Acetophenetidin can be synthesized using two methods: Williamson ether synthesis and amide synthesis. Working in pairs, we were able to successfully complete both synthesis routes. The ultimate goal is to verify that the two individuals’ methods yield a similar product.
Initially, the Synthesis reaction started by eliminating the colored impurities from the p-phenetidine. This was achieved by combining it with HCl and subjecting it to heat. The resulting dark black solution is then filtered using a gravity filtration system, where the slightly pink liquid passes through the ridged filter paper. This filtration process may take time as it drains, leaving behind only the insoluble impurities on the filter. Once the pure sample is collected, the process of crystallization is initiated.
The solution containing p-phenetidine in HCl is treated with sodium acetate buffer to maintain a constant pH. Acetic anhydride is also added to the solution. After mixing and boiling, the resulting solution is then cooled on ice to initiate the crystallization process. The crystals are then collected using a Buchner funnel and vacuum filtration. This method is faster than the gravity filters used earlier in the experiment.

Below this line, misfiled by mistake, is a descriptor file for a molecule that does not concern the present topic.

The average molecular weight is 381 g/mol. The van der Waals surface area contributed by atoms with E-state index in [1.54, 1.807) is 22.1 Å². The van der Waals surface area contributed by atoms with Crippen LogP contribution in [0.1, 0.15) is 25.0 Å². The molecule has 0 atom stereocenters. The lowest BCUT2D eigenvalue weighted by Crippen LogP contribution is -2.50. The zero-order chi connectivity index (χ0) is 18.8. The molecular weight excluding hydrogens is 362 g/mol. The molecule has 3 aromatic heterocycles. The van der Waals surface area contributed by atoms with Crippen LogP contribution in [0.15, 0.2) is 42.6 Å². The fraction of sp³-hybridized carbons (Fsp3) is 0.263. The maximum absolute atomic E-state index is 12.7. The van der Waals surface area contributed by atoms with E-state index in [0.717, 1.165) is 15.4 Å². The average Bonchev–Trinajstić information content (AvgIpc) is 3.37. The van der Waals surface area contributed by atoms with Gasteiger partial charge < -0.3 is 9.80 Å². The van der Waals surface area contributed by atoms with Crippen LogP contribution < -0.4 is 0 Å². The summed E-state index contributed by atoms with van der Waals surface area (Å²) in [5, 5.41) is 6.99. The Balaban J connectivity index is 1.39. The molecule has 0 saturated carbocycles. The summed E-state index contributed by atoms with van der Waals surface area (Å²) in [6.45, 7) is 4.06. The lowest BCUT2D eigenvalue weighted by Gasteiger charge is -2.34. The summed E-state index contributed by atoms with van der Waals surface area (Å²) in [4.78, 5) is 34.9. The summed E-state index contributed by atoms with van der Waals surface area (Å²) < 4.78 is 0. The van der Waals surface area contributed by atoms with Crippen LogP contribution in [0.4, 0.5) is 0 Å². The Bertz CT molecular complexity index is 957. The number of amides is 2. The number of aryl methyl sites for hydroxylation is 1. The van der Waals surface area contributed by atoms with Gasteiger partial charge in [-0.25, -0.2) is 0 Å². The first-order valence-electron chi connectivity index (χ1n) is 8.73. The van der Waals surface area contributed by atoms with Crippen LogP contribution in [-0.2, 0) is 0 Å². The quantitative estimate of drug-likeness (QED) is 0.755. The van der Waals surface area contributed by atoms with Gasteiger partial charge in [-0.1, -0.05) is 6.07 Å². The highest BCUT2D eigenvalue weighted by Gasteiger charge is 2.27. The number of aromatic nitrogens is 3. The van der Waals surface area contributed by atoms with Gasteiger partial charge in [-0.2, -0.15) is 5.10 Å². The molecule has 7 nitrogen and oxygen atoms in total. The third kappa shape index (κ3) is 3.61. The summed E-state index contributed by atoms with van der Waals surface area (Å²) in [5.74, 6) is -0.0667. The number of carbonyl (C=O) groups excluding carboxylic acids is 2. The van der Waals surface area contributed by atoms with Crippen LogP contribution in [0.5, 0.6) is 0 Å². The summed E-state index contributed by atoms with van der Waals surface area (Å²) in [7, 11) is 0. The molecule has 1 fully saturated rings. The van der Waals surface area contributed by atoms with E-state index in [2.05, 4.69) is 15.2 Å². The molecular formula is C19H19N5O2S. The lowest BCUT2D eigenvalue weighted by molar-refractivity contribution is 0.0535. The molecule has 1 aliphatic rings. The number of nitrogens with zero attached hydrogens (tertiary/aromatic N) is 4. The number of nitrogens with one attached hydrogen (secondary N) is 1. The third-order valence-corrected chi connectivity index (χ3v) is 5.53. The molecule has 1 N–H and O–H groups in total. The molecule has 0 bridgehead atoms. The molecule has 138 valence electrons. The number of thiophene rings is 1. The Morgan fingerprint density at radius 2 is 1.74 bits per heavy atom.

After being filtered and dried, Acetophenetidin is transformed into a slightly pink, powdery, crude product. Through conducting some small tests, it is found that ethanol is an effective solvent for the recrystallization procedure. While my partner utilizes ethanol as the chosen solvent, ethanol-water solvent is employed for the amide synthesis part. Both methods are employed to eliminate organic impurities and produce a pure product through recrystallization.
A crude product sample is dissolved in ethanol and heated to boiling point. During the boiling process, water droplets are introduced in order to observe any cloudiness. The cloudy appearance was expected due to the presence of a swirl, oil-like appearance when water was added, but the solution remained clear. The solution is then cooled and placed on ice to facilitate crystallization in both steps.
When the vacuum filtration is performed again, a pure acetophenetidin crystal that resembles a clear and shiny snowflake is obtained. The similarity in appearance and properties of the products from both steps confirms that both methods produce acetophenetidin. The only potential variation in the outcome could be due to human error or miscalculations during the experiment. Additionally, impurities present in the reagents that were not completely filtered out also led to differences in the products.
By examining the NMR spectra of the Amide and Ether pathway, one can observe unidentified peaks of contaminants that do not match the intended product.